When Robin Ganzert left the Pew Charitable Trusts in 2010 to become president and CEO of the American Humane Association (AHA), she knew she’d found her dream job.
A mother of three children who shares her home with lots of animals, Ganzert found an “incredible, life-affirming opportunity” to help protect children and animals from abuse and neglect. She also found an organization operating at a deficit (in the millions) each of the previous four years.
“[The recession] hit nonprofits like a body slam,” Ganzert says. “In a nonprofit, there’s always going to be more demand for your resources,” she says. By focusing on her two bottom lines–the social ROI and financial ROI–and applying what she calls the “Jack Welch mentality,” the AHA is in its third year of operating with surpluses and greater efficiencies. Here’s how they did it:
One of AHA’s best-known programs is “No Animals Were Harmed”, which works with Hollywood filmmakers to protect animal actors. More than 100,000 animals are protected each year, and the program has a 99.98% safety rating.
It also came with a $1 million per year price tag. Coming from a finance background, Ganzert knew the program wasn’t sustainable long-term, and redesigned the business model.
Ganzert met with industry leaders, embarked on a year-long listening tour, and developed a new funding model based on suggestions from those conversations. The AHA made significant investments in the program, such as hiring licensed veterinarians to be on set to ensure animals were protected, bringing scientific rigor to the program. Industry leaders appreciated the efforts, and approved the new funding model.
A nonprofit CEO has to have “the heart and the smarts,” Ganzert says. Nonprofits don’t have a product to sell–rather, they’re building compassionate communities and are often forced to do more with a lot less. Donors want to see measurable financial and social return on investment. “Stewardship is critical to all donors to come back to you and make a sizeable investment,” she says.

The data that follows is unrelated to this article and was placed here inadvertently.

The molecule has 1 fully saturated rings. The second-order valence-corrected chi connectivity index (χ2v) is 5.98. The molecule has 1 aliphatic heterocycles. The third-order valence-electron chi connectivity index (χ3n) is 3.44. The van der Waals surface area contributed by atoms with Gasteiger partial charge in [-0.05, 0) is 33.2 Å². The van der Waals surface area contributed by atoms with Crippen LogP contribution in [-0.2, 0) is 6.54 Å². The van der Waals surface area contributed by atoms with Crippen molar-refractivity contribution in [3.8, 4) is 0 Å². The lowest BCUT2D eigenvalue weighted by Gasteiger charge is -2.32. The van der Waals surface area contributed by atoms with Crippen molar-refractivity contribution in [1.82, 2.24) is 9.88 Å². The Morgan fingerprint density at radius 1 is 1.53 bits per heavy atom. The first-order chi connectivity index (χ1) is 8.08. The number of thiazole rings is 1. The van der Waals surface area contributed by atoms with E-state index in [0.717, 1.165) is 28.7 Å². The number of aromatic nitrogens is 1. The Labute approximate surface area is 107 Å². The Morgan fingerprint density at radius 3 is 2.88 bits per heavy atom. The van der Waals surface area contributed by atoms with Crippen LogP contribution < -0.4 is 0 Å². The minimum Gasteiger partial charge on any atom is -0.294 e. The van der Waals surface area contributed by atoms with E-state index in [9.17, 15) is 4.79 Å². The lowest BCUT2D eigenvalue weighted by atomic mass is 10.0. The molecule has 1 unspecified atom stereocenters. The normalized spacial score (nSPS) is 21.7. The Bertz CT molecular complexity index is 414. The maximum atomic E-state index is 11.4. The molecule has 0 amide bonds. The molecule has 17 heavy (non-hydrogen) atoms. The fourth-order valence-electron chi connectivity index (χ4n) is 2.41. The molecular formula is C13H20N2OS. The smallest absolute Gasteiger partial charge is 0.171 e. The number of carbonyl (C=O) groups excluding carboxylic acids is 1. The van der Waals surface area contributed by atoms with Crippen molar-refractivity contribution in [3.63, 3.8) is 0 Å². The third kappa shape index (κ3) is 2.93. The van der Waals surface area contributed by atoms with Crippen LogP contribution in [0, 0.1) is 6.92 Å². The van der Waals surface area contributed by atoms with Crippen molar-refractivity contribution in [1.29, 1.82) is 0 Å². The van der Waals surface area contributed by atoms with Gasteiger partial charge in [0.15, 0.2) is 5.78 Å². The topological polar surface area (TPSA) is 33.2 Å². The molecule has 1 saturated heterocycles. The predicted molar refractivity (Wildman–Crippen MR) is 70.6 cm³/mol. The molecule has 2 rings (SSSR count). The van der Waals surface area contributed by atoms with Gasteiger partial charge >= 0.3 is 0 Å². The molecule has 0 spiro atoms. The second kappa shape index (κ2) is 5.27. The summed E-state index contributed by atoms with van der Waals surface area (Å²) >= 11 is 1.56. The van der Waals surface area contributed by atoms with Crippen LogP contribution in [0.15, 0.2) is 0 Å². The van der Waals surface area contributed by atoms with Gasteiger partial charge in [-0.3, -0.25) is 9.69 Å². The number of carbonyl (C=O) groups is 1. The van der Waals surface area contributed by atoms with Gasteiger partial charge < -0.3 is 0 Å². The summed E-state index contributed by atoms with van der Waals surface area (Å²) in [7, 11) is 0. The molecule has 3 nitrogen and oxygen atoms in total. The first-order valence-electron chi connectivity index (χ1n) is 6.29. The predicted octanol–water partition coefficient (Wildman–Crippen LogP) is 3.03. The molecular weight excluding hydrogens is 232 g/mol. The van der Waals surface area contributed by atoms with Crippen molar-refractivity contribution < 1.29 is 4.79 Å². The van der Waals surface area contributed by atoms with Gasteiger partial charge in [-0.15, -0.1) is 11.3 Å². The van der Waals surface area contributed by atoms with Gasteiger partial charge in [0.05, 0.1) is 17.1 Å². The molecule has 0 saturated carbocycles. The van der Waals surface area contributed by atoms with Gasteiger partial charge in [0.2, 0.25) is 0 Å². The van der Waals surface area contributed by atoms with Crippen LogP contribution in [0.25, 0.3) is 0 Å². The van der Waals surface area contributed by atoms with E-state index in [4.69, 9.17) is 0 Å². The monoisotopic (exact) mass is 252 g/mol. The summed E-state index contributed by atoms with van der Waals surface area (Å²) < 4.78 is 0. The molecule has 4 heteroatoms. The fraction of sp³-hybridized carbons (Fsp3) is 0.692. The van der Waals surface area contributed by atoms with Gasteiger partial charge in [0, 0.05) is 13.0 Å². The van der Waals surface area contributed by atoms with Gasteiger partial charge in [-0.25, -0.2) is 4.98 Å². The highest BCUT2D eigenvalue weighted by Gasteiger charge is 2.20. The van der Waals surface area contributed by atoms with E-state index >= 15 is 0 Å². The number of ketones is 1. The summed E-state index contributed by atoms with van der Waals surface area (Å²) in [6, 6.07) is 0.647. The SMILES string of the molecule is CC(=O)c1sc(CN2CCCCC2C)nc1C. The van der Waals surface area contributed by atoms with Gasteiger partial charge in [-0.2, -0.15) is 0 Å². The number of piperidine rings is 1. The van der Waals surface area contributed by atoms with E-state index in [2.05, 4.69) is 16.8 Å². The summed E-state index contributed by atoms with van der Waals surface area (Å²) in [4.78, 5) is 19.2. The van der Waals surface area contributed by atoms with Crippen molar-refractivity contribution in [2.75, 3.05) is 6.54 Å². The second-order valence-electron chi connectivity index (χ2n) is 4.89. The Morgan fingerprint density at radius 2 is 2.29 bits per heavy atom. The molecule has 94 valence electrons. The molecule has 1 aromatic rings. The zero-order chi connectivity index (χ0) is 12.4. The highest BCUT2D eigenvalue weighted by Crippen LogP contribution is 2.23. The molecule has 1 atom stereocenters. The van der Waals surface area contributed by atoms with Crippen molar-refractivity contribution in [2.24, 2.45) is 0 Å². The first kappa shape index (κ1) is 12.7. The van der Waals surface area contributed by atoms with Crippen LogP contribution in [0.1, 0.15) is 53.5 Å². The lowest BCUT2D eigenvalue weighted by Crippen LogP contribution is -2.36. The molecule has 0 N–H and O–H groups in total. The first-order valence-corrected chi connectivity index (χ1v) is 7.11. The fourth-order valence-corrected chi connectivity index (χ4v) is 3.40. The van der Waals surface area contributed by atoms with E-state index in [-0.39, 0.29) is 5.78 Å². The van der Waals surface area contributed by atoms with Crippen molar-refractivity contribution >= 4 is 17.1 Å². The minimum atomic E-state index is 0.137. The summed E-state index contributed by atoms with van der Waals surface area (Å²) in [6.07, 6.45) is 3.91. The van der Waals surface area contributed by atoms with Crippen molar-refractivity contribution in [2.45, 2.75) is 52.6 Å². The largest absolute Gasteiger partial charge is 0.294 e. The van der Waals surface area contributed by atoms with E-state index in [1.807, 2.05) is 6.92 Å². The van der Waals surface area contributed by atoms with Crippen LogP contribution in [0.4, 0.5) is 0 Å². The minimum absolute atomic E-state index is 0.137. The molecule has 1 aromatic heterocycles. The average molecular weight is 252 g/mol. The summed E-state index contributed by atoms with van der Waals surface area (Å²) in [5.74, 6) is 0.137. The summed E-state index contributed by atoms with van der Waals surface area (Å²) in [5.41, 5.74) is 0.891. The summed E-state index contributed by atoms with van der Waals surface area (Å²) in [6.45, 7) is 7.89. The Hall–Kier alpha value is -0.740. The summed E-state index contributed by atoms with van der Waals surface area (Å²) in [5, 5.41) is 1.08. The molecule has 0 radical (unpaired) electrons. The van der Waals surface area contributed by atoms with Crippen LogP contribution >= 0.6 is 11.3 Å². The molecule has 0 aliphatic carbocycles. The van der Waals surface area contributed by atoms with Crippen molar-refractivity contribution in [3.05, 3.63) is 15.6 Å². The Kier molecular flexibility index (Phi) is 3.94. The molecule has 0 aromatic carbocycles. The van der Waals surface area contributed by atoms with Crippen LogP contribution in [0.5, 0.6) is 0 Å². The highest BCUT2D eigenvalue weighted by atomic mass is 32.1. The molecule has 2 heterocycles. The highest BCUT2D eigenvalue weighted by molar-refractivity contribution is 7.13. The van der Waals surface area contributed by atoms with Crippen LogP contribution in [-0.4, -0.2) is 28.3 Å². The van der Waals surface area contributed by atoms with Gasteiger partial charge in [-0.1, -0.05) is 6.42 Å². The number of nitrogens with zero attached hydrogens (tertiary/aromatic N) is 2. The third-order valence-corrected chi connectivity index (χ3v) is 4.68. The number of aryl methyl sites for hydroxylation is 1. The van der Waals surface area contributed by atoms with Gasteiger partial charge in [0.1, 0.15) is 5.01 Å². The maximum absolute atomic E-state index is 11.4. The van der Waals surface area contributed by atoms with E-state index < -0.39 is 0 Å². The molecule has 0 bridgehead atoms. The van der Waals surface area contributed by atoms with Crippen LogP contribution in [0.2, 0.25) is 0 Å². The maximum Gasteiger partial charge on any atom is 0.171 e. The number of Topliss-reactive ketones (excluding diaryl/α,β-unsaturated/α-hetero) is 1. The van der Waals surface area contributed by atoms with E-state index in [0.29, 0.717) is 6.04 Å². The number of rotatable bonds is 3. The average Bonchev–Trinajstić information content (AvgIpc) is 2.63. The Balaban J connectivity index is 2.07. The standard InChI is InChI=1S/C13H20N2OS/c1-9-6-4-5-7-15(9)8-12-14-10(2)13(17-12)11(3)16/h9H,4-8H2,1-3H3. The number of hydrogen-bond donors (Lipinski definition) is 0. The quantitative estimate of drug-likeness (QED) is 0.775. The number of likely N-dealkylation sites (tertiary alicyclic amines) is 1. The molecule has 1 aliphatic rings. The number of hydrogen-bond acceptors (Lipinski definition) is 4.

Ganzert suggests focusing on your mission and, with a critical eye, evaluating your programs. Ask: Are you the leading program in your field (or a close second)? Are other groups doing this type of work? Can you narrow your platform to refocus your energy and resources on what your organization does best? Does the program have a financial ROI? Does it have a social ROI?
When Ganzert arrived at AHA, it had 40 programs. Now, AHA has four platforms, each of which lead their field: Humane Heartland (focusing on the humane treatment of farm animals), Humane Hollywood (with the “No Animals Were Harmed” program), research and best practices (for animals and children), and rescue. Between 2011 and 2013, the AHA protected 1 billion farm animals in the United States (10% of the population) with certification programs and audits of nearly 8,000 farms and ranches.
“When you become CEO of a nonprofit, a lot of folks are watching and waiting for immediate change. [But] change takes time and patience,” Ganzert says. There are 9 billion farm animals she wants to help. But in order to change hearts and minds, you need patience, she says.
[It’s] time for nonprofits to embrace meaningful collaboration,” Ganzert says. Things work so much better when there’s collaboration between organizations, she says. Last fall, AHA teamed up with Ford Motor Company for the “Dogs Ride Inside” campaign, reminding owners to keep their dogs in the cab of a pickup truck, and not let them ride in the bed of a pickup truck. An estimated 100,000 dogs die each year riding in truck beds, Ganzert says.
Later this month, AHA will join forces with the Weather Channel for “Tornado Week,” to encourage families and communities to have a plan in the event of a disaster, for both humans and their four-legged friends.